But the crude-by-rail projects in the area don’t end there. In nearby Pittsburgh, 20 miles east of Benicia, residents pushed back against plans from WestPac Energy. The company had planned to lease land from BNSF Railway and build a new terminal to bring in a 100-car unit train each day of crude. But WestPac’s plan has stalled after Attorney General Kamala Harris commented on a recirculated Draft Environmental Impact Report and said the project had “significant legal problems” and “fails to disclose the sources and analyze the environmental impacts of the new crude.”

Further south in Kern County in the heart of oil country, Plains All American just opened a crude-by-rail terminal that is permitted for a 100-car unit train each day. Another nearby project, Alon USA, received permission from the county for twice as much but is being challenged by lawsuits from environmental groups.

Closer to home, though, unit trains are already arriving. In March, an investigation by local TV station KPIX revealed that Kinder Morgan, a “midstream” company which is in the business of transporting crude (usually by pipeline or rail), received a change of use permit for a rail terminal in Richmond. Kinder Morgan had been transporting ethanol, but the Bay Area Air Quality Management District OK’d Kinder Morgan to offload unit trains of Bakken crude into tanker trucks. KPIX journalists followed the trucks to the Tesoro refinery in Martinez, just across the Carquinez Strait from Benicia.

Aimee Durfee is part of the Martinez Environmental Group. Not only is Martinez flanked by two refineries, but it’s also bisected by Union Pacific rail lines. Now, the residents also know that crude is arriving by truck. “We came to understand that we are collateral damage,” she said. “We get it coming and going.”

Aimee says her group’s biggest fear is the threat of derailment and explosion. The same is true for many Richmond residents near Kinder Morgan’s rail terminal.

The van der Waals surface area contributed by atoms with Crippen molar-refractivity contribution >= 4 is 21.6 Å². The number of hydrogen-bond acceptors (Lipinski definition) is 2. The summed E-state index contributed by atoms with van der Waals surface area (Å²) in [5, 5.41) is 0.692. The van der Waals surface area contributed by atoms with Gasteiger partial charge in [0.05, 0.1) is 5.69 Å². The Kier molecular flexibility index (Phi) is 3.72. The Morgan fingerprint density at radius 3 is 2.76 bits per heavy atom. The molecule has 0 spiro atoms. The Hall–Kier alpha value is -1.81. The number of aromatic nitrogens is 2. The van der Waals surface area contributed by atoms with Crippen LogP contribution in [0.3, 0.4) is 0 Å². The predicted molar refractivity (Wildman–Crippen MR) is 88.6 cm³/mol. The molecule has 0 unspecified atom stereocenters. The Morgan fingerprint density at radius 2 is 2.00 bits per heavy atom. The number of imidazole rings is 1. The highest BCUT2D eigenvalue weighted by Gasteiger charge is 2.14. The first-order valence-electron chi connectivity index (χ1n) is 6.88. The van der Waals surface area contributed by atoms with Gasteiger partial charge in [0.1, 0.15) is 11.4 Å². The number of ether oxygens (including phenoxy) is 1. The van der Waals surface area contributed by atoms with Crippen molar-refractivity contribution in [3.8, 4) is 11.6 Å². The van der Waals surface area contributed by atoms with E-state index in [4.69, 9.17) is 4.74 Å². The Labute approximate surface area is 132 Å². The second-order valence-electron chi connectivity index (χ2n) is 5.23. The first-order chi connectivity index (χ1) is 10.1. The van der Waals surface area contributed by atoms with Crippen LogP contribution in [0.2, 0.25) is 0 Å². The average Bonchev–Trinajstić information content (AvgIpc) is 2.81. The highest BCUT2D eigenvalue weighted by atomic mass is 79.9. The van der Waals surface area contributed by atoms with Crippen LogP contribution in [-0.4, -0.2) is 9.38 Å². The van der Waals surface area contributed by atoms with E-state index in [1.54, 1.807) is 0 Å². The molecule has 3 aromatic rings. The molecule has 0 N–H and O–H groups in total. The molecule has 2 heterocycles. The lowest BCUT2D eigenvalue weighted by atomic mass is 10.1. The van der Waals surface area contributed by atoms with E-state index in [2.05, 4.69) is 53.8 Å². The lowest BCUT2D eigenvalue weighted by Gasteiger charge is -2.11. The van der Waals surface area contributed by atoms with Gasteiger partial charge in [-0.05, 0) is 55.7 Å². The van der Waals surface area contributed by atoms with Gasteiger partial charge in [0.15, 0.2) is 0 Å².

“The permit was given illegally by the air district, without concern for the health and safety of the community,” says Andres Soto, an organizer with Communities for a Better Environment. “Should there be a catastrophic explosion — there are residences and two elementary schools across the street from the railyard.” He also says that the blast zone in Richmond contains a total of 27 schools. The blast zone is defined as a half mile away for evacuations if there is a derailment and one mile away if there is an explosion and fire.

Train cars are parked at the Kinder Morgan rail facility in Richmond, CA. The facility is currently permitted to offload Bakken crude from unit trains. (Sarah Craig)
  “Rail Terminal” by Faces of Fracking, CC BY-NC-ND 4.0 

Earthjustice, a nonprofit that litigates on behalf of environmental causes, has led legal efforts trying to block the permit for Kinder Morgan, but in September, Judge James Bush threw out the suit because it was not filed within 180 days of the permit issuance. (The catch-22 of course being that it hadn’t been filed in the proper window of time because no one knew it had even happened, since public notice was not given.)

Earthjustice has appealed Judge Bush’s decision, but residents are continuing to fight the permit in other ways. On October 28, the Richmond City Council unanimously passed a resolution calling on the Bay Area Air Quality Management District to review and “if feasible, revoke the permit and subject the project to a complete CEQA process,” which would be a full environmental review.

The Big Picture

With all this crude by rail activity, some big picture thinking would be helpful. As Attorney General Kamala Harris wrote about the Benicia project, “There’s no consideration of cumulative impacts that could affect public safety and the environment by the proliferation of crude-by-rail projects proposed in California.”

Ed has come to a similar understanding. He is focused on the trains passing by his shop, but the process has opened his eyes to a lot more. He’d heard about the impacts of tar sands and Bakken crude but didn’t have a personal connection to it until unit trains began arriving in California.